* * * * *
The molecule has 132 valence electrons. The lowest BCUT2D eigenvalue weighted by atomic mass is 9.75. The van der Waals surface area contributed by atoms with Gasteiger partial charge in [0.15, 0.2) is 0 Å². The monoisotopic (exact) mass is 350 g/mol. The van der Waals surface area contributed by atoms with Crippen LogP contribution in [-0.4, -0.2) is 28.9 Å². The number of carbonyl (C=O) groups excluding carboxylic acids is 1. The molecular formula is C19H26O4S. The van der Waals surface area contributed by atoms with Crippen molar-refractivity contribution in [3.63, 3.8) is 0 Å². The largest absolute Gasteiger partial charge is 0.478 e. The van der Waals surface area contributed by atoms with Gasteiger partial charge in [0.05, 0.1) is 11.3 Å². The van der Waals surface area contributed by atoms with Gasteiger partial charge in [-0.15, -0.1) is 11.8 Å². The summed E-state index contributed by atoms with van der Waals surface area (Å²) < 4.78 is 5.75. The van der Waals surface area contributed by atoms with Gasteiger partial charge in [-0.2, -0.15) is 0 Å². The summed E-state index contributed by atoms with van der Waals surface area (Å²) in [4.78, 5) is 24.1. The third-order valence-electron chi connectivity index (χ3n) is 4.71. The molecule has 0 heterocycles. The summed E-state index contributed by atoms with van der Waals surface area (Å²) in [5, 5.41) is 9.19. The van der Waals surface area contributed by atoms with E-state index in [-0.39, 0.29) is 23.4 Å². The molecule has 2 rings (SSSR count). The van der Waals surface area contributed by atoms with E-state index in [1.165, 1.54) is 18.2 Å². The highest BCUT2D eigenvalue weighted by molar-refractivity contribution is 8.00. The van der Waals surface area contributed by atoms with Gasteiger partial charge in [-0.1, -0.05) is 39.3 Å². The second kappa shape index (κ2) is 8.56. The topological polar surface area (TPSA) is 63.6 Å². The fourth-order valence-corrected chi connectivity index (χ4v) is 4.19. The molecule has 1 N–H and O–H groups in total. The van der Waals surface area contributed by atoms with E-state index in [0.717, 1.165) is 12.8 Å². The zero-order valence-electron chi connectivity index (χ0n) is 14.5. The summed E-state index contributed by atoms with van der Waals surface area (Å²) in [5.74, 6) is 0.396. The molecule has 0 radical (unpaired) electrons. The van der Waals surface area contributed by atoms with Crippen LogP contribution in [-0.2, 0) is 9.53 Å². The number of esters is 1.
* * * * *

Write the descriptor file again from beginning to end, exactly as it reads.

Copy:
The molecule has 132 valence electrons. The lowest BCUT2D eigenvalue weighted by atomic mass is 9.75. The van der Waals surface area contributed by atoms with Gasteiger partial charge in [0.15, 0.2) is 0 Å². The monoisotopic (exact) mass is 350 g/mol. The van der Waals surface area contributed by atoms with Crippen LogP contribution in [-0.4, -0.2) is 28.9 Å². The number of carbonyl (C=O) groups excluding carboxylic acids is 1. The molecular formula is C19H26O4S. The van der Waals surface area contributed by atoms with Crippen molar-refractivity contribution in [3.63, 3.8) is 0 Å². The largest absolute Gasteiger partial charge is 0.478 e. The van der Waals surface area contributed by atoms with Gasteiger partial charge in [0.05, 0.1) is 11.3 Å². The van der Waals surface area contributed by atoms with Gasteiger partial charge in [-0.15, -0.1) is 11.8 Å². The summed E-state index contributed by atoms with van der Waals surface area (Å²) < 4.78 is 5.75. The van der Waals surface area contributed by atoms with Gasteiger partial charge in [-0.2, -0.15) is 0 Å². The summed E-state index contributed by atoms with van der Waals surface area (Å²) in [4.78, 5) is 24.1. The third-order valence-electron chi connectivity index (χ3n) is 4.71. The molecule has 0 heterocycles. The summed E-state index contributed by atoms with van der Waals surface area (Å²) in [5, 5.41) is 9.19. The van der Waals surface area contributed by atoms with E-state index in [-0.39, 0.29) is 23.4 Å². The molecule has 2 rings (SSSR count). The van der Waals surface area contributed by atoms with E-state index in [1.165, 1.54) is 18.2 Å². The highest BCUT2D eigenvalue weighted by molar-refractivity contribution is 8.00. The van der Waals surface area contributed by atoms with Gasteiger partial charge in [-0.1, -0.05) is 39.3 Å². The second kappa shape index (κ2) is 8.56. The topological polar surface area (TPSA) is 63.6 Å². The fourth-order valence-corrected chi connectivity index (χ4v) is 4.19. The molecule has 1 N–H and O–H groups in total. The van der Waals surface area contributed by atoms with E-state index in [0.717, 1.165) is 12.8 Å². The zero-order valence-electron chi connectivity index (χ0n) is 14.5. The summed E-state index contributed by atoms with van der Waals surface area (Å²) in [5.74, 6) is 0.396. The molecule has 0 radical (unpaired) electrons. The van der Waals surface area contributed by atoms with Crippen LogP contribution in [-0.2, 0) is 9.53 Å². The number of esters is 1.